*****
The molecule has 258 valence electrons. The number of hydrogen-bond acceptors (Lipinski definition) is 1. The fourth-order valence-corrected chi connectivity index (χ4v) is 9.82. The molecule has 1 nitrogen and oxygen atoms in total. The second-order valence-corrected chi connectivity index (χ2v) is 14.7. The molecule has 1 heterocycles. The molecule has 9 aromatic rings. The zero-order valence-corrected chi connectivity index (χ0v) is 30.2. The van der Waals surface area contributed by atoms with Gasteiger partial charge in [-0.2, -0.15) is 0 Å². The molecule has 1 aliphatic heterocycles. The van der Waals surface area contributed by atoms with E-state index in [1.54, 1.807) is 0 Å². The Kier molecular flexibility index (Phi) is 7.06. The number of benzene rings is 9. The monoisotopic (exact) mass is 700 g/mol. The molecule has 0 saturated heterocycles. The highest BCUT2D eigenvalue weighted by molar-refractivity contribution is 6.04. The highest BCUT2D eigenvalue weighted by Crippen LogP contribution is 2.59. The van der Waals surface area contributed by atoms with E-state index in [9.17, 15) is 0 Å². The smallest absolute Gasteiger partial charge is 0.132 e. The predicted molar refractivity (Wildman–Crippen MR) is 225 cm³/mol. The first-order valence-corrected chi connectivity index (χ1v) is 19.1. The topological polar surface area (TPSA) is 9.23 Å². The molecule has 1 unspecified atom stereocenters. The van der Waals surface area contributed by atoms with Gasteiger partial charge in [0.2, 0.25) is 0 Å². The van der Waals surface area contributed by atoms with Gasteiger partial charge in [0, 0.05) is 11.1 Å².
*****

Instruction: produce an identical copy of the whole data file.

The molecule has 258 valence electrons. The number of hydrogen-bond acceptors (Lipinski definition) is 1. The fourth-order valence-corrected chi connectivity index (χ4v) is 9.82. The molecule has 1 nitrogen and oxygen atoms in total. The second-order valence-corrected chi connectivity index (χ2v) is 14.7. The molecule has 1 heterocycles. The molecule has 9 aromatic rings. The zero-order valence-corrected chi connectivity index (χ0v) is 30.2. The van der Waals surface area contributed by atoms with Gasteiger partial charge in [-0.2, -0.15) is 0 Å². The molecule has 1 aliphatic heterocycles. The van der Waals surface area contributed by atoms with E-state index in [1.54, 1.807) is 0 Å². The Kier molecular flexibility index (Phi) is 7.06. The number of benzene rings is 9. The monoisotopic (exact) mass is 700 g/mol. The molecule has 0 saturated heterocycles. The highest BCUT2D eigenvalue weighted by molar-refractivity contribution is 6.04. The highest BCUT2D eigenvalue weighted by Crippen LogP contribution is 2.59. The van der Waals surface area contributed by atoms with E-state index in [9.17, 15) is 0 Å². The smallest absolute Gasteiger partial charge is 0.132 e. The predicted molar refractivity (Wildman–Crippen MR) is 225 cm³/mol. The first-order valence-corrected chi connectivity index (χ1v) is 19.1. The topological polar surface area (TPSA) is 9.23 Å². The molecule has 1 unspecified atom stereocenters. The van der Waals surface area contributed by atoms with Gasteiger partial charge in [0.2, 0.25) is 0 Å². The van der Waals surface area contributed by atoms with Gasteiger partial charge in [0, 0.05) is 11.1 Å².